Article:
Cat Breed Profile: the Turkish Van aka Swimming Cat

March 23, 2012

By Julia Williams

Although I’ve never actually had a purebred cat myself, I always like learning about different cat breeds. Many have fascinating histories or characteristics that make them unique. The rare Turkish Van cat actually has both.

The Turkish Van (pronounced “von”) is an ancient cat breed believed to have originated in the Lake Van region of Eastern Turkey. Unlike many purebred cats of today, the Turkish Van is a natural breed, not a man-made breed. Turkish Vans are a semi-longhaired white cat with colored markings primarily on the head and tail. Vans are said to be an active, affectionate, playful, intelligent, strong and healthy breed with no known genetic defects.

Perhaps most interesting of all is that Turkish Vans love water, hence their nickname “Swimming Cat.” Vans not only play in water, but will enter ponds, horse troughs and shallow streams to swim in it! Some have speculated that the cats learned to swim in order to cool off during the extremely hot Turkish summers, and to catch fish.

In an article published by the Cat Fanciers Association (CFA) Diane Marcus writes, “The Turkish Van is unique – in its history, its color and pattern, its personality and its ability to survive, virtually unchanged for thousands of years. It shares an area known as the ‘Cradle of Civilization’ with mankind.”

History of the Turkish Van Cat

In 1955, British photographers Laura Lushington and Sonia Halliday were hired to promote tourism in Turkey. While traveling around taking photographs, they became interested in the native white cats with auburn markings on their heads and fluffy tails. After their assignment, the women took a pair of unrelated male and female Van cats back to England and found them to breed true, i.e., they produced kittens that looked exactly like their parents.

They were first called Turkish cats, but the name was later changed to Turkish Van to avoid confusion with another cat breed, the Turkish Angora. Although some mistakenly believe that the Turkish Van is merely a color variation of the more well known Turkish Angora, they are actually two distinct breeds that originated in geographically distant regions of Turkey.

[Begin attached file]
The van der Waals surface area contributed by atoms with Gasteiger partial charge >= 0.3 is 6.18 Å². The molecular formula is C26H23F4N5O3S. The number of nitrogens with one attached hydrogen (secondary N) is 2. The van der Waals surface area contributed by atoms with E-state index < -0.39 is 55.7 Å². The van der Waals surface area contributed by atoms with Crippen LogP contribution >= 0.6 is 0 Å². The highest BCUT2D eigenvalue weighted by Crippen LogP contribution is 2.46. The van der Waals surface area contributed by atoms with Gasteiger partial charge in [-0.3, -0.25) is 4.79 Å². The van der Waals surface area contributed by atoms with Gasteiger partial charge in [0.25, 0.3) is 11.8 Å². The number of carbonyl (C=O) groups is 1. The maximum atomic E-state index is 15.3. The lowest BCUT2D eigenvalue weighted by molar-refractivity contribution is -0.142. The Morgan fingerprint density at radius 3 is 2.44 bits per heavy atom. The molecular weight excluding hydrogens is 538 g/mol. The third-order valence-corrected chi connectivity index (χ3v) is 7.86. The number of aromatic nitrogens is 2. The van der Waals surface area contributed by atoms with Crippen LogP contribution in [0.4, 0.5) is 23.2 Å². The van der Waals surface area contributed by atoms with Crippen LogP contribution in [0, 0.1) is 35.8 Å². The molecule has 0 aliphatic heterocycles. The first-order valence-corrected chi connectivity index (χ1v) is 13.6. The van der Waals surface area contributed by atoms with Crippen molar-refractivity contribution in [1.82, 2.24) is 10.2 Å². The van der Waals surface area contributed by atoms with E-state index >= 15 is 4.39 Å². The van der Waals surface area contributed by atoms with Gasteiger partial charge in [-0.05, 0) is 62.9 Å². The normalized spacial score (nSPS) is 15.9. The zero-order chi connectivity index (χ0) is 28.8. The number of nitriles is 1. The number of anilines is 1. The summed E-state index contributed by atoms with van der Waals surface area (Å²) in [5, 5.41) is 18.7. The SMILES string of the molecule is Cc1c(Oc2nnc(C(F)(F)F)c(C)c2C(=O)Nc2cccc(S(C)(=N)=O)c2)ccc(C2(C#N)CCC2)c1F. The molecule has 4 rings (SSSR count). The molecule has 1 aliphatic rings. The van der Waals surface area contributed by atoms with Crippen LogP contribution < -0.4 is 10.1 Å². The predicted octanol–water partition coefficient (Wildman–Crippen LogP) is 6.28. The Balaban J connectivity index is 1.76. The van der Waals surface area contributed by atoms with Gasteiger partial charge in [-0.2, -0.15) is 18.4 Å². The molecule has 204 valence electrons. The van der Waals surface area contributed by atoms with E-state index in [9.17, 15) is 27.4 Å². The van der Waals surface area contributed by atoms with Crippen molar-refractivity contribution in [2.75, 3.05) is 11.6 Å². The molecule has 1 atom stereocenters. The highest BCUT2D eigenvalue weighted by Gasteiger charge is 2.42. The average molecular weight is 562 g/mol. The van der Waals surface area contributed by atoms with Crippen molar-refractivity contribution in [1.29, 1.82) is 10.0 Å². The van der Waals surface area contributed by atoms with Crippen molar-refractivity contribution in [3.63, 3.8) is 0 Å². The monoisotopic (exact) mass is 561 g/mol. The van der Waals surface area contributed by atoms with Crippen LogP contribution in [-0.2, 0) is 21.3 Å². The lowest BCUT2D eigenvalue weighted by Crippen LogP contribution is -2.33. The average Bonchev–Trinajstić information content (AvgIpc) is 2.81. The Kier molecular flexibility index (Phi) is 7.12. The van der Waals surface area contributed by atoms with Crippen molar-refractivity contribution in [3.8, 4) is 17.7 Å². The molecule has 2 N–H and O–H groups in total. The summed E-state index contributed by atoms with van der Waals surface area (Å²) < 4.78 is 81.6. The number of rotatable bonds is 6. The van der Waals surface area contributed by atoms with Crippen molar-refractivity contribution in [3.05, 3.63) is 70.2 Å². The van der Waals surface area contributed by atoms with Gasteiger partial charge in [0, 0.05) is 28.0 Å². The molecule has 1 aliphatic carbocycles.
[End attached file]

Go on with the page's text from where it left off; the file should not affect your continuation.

Although the breed has an ancient lineage, it’s only been in the United States since 1982. There are relatively few Turkish Van breeders and exhibitors, however, and even in areas where the breed has been found for centuries, they are still relatively rare.

Turkish Van Appearance

Although many call this breed a white cat with colored markings, in the Complete Cat Encyclopedia, Laura Lushington wrote: “Turkish Vans are not white cats; they are colored cats with very large patches of white.” According to Ms. Lushington, the large patches of white are the dominant color, and the piebald gene is responsible for the pattern of color. The Turkish Van standard calls for tail color and colored markings on the head; spots of color can also be found randomly on the body and legs. Other piebald cats that have been selectively bred to achieve similar markings are referred to as “van-patterned.”

The Turkish Van is a solidly-built cat with strong legs and a wide chest. Males weigh between 9-20 pounds and females, 7-12 pounds. They have a unique coat that lacks an undercoat and has a cashmere-like texture which makes it soft to the roots and water-resistant. Their coat does not mat easily, so Vans require little grooming. The summer coat is short, making them look more like a shorthaired cat; the winter coat is much longer and thicker. There is feathering on the ears, legs, feet and belly. Their neck ruff and full brush tail become more pronounced as they age. The Turkish Van takes three to five years to reach full maturity. The coloring on a Turkish Vans head and tail can be red, black, blue, cream, brown tabby, patched tabby, tortoiseshell and blue-cream.

Turkish Van Personality

This breed loves to run, which leads some owners to jokingly refer to them as “moving vans” because they are always in motion. Wand-type toys are a favorite, and Turkish Vans will leap acrobatically to try to catch the feather teaser. Most are also fond of fetching, and will bring back a crumpled ball of paper or small toy many times over. These cats can be trained to do tricks and walk on a leash, and have been known to carry around stuffed animals.

Turkish Vans are inquisitive and want to inspect every new thing you bring into the house (that sounds like every cat I’ve ever known!). They’re quite smart and can even figure out how to open doors and cabinets. Turkish Vans are dog-like in that they follow their favorite human about the house, and will usually be waiting for you at the door when you come home.

Turkish Vans get along well with other animals, including cats, dogs, and even birds and reptiles. They love to be petted and stroked but generally don’t like to be held for long periods, but like to sleep with you and lay on your lap. Turkish Vans also love to give head butts (my favorite!).

Turkish Van Trivia